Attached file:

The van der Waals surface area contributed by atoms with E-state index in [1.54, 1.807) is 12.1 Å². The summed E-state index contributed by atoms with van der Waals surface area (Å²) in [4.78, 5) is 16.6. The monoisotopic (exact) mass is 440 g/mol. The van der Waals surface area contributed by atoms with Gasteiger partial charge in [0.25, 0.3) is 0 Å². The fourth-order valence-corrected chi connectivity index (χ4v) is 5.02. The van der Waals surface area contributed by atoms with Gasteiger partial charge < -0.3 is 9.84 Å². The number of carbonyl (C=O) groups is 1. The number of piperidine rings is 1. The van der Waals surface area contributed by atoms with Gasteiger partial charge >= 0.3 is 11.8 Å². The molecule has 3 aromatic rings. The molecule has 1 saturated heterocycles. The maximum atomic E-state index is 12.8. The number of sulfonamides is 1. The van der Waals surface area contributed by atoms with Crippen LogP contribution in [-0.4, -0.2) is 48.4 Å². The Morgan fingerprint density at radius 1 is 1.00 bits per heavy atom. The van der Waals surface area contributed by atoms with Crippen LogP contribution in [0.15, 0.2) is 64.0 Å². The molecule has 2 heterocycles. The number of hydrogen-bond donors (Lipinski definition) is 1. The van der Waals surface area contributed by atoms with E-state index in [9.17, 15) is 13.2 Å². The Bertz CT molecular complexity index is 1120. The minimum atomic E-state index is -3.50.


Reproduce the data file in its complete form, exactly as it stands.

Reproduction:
The van der Waals surface area contributed by atoms with E-state index in [1.54, 1.807) is 12.1 Å². The summed E-state index contributed by atoms with van der Waals surface area (Å²) in [4.78, 5) is 16.6. The monoisotopic (exact) mass is 440 g/mol. The van der Waals surface area contributed by atoms with Gasteiger partial charge in [0.25, 0.3) is 0 Å². The fourth-order valence-corrected chi connectivity index (χ4v) is 5.02. The van der Waals surface area contributed by atoms with Gasteiger partial charge < -0.3 is 9.84 Å². The number of carbonyl (C=O) groups is 1. The number of piperidine rings is 1. The van der Waals surface area contributed by atoms with Gasteiger partial charge >= 0.3 is 11.8 Å². The molecule has 3 aromatic rings. The molecule has 1 saturated heterocycles. The maximum atomic E-state index is 12.8. The number of sulfonamides is 1. The van der Waals surface area contributed by atoms with Crippen LogP contribution in [-0.4, -0.2) is 48.4 Å². The Morgan fingerprint density at radius 1 is 1.00 bits per heavy atom. The van der Waals surface area contributed by atoms with Crippen LogP contribution in [0.15, 0.2) is 64.0 Å². The molecule has 2 heterocycles. The number of hydrogen-bond donors (Lipinski definition) is 1. The van der Waals surface area contributed by atoms with E-state index in [9.17, 15) is 13.2 Å². The Bertz CT molecular complexity index is 1120. The minimum atomic E-state index is -3.50.